Joel K
Joel K
  • Hometalker
  • Saint Paul, MN

Straw Bale Gardening, great in all climates from the Arctic to the Caribbean islands!

Straw Bale Gardening is essentially container gardening, without the cost of a container or the planting mix to fill it. Just buy a bale of straw, go through the "conditioning" process and plant, then water, then harvest, it is about that simple. Get the full details at
No weeding, raised beds make access easier, tomato plants love this method of gardening. Great for potatoes also, no digging! Anything that grows in the soil will do well in the bales also.
Early in the season, make the straw bales into a greenhouse, the "conditioning" of the bale below emits lots of heat during the process which warms the root zone and protects plants on the surface from frost. They love this up in the Arctic Circle in AK and Canada. See more at
Planting annuals in the sides also makes the garden look attractive as well as productive.
Direct seeding into a seedbed of sterile Planting Mix on the surface of the bales. These seedlings grow rapidly due to the extra warmth from the decomposing bale below. Once seeded, cover with the plastic sheeting to protect from critters, frost, hard rain etc. See more information at

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Have a question about this project?

3 questions
  • 1388315
    on Apr 5, 2016

    will this also work for squash??

  • Grandmasue10
    on Jun 3, 2016

    In the last step you recommend putting plastic over seedlings. Won't this cook them?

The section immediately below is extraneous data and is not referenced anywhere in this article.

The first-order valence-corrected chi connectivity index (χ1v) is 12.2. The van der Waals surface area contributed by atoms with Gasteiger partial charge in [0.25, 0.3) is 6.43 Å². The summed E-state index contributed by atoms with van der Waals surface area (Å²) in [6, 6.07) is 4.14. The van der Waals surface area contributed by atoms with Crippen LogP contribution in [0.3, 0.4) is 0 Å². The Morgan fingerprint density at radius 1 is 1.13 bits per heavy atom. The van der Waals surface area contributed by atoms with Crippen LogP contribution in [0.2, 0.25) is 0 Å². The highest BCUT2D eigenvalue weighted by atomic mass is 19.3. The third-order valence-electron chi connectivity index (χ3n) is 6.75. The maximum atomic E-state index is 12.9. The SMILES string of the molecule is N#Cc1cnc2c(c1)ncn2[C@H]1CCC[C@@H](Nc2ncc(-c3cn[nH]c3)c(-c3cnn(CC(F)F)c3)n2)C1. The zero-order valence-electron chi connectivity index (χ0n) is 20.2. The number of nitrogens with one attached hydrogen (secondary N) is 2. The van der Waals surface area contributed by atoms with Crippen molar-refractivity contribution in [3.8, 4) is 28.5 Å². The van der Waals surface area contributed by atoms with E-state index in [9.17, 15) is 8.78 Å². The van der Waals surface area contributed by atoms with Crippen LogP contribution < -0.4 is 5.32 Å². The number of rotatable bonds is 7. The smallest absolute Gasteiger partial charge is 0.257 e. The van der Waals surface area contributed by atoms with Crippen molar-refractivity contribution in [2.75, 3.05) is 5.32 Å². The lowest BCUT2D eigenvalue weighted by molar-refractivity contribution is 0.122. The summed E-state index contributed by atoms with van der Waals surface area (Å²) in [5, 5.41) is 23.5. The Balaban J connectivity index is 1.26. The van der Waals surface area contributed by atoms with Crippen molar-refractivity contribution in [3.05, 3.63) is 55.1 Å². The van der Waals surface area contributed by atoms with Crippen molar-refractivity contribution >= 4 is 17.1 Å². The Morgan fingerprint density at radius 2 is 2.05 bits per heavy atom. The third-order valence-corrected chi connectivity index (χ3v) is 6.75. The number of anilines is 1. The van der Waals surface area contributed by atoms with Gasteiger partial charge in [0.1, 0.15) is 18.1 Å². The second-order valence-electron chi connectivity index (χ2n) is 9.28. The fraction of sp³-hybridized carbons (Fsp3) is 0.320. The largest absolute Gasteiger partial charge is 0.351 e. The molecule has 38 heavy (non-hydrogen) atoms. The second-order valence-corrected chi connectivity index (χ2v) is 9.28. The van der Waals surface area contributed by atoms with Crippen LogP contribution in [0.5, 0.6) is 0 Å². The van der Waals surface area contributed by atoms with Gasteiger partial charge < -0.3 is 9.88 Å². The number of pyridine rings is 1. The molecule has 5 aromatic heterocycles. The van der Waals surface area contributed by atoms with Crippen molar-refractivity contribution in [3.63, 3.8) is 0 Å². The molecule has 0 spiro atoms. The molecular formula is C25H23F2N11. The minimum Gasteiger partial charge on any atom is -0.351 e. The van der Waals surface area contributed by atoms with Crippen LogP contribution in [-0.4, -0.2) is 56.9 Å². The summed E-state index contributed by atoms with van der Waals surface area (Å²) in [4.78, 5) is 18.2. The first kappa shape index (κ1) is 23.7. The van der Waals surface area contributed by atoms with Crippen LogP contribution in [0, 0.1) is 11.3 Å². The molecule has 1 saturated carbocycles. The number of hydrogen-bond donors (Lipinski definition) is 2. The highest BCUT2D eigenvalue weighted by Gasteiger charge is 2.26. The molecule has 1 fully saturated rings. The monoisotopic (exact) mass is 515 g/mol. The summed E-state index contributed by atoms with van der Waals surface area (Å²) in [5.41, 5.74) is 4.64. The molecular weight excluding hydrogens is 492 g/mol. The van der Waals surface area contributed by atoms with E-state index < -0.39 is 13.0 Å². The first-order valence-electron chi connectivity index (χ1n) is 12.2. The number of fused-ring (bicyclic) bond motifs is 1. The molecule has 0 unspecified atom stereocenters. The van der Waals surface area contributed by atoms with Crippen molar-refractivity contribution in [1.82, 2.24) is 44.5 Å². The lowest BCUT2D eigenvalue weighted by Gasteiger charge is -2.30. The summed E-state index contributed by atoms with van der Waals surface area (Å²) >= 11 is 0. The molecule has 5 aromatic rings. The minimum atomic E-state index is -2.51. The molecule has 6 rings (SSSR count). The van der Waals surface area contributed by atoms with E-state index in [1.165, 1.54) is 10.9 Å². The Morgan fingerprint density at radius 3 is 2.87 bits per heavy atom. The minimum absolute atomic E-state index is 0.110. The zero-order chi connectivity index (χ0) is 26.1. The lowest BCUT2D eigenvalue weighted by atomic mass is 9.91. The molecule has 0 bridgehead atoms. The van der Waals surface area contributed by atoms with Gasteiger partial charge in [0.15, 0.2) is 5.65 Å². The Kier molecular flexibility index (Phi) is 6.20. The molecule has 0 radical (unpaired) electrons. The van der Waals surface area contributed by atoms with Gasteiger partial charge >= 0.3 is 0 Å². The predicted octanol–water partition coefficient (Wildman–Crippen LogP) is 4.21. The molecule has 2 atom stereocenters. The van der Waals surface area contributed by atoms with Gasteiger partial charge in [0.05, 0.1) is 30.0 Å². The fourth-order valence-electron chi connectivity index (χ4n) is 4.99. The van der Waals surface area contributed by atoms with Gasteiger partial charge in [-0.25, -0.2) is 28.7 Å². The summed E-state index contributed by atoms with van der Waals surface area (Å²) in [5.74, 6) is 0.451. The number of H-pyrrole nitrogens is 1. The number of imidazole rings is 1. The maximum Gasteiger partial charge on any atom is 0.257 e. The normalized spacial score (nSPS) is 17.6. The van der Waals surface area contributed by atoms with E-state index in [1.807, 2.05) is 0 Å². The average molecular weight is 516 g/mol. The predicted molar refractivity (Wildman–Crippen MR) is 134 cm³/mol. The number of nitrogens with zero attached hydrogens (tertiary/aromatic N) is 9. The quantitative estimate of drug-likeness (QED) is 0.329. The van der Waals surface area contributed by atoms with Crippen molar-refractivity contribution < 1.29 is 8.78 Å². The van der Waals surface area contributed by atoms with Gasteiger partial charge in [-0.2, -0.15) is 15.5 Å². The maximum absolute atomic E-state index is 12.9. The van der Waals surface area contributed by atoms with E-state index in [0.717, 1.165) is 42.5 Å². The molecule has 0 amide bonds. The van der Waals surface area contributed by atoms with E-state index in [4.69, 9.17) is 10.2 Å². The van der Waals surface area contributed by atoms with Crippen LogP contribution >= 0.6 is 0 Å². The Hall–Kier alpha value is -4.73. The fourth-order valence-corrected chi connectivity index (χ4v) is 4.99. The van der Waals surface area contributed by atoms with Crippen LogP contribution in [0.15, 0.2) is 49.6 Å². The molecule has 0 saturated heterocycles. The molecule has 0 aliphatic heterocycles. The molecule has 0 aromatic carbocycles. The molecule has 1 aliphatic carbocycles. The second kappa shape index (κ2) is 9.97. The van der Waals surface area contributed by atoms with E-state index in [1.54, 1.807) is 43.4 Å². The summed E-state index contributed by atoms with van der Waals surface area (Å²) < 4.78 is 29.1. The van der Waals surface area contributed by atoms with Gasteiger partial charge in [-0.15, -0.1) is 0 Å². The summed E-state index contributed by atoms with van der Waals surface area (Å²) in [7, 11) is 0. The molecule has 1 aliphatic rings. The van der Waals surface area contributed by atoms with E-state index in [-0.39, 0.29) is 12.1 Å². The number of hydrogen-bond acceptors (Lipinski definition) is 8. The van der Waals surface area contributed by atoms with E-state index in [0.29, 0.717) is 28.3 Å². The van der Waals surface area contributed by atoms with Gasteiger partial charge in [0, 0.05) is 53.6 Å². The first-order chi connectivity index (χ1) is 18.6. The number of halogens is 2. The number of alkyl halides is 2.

• Carey
      on Sep 7, 2016

      The plastic over the seeds produces the warmth that causes them to germinate quickly and begin growing. It would be ventilated during the day and closed at night to protect the growing seedlings and removed once all danger of frost is past. In a hot climate, you would have to be careful once they start growing to remove the plastic covering before it gets to hot.

    • Karen Kay Babineaux
      on Dec 20, 2018

      I would think it would create a terrarium effect like putting plastic bottles over seedlings and therefore would aid in the development of sproutings by keeping them moist, but that's just my experience and thoughts.

  • Kim Towsley
    on Apr 22, 2019

    Can you use hay instead of straw ? What is the difference?

Join the conversation

3 of 122 comments
  • Sherrie Slaboda
    on Dec 24, 2018

    Sunny Florida. Renee, you should try straw bale gardening. That's what I want to try but can't find the straw bales.

  • Sherrie Slaboda
    on Apr 24, 2019

    Joel I looked for grass hay and straw bales and still haven't found one that will ship one or two bales at a decent price. I just want to try them as I think the concept is great.

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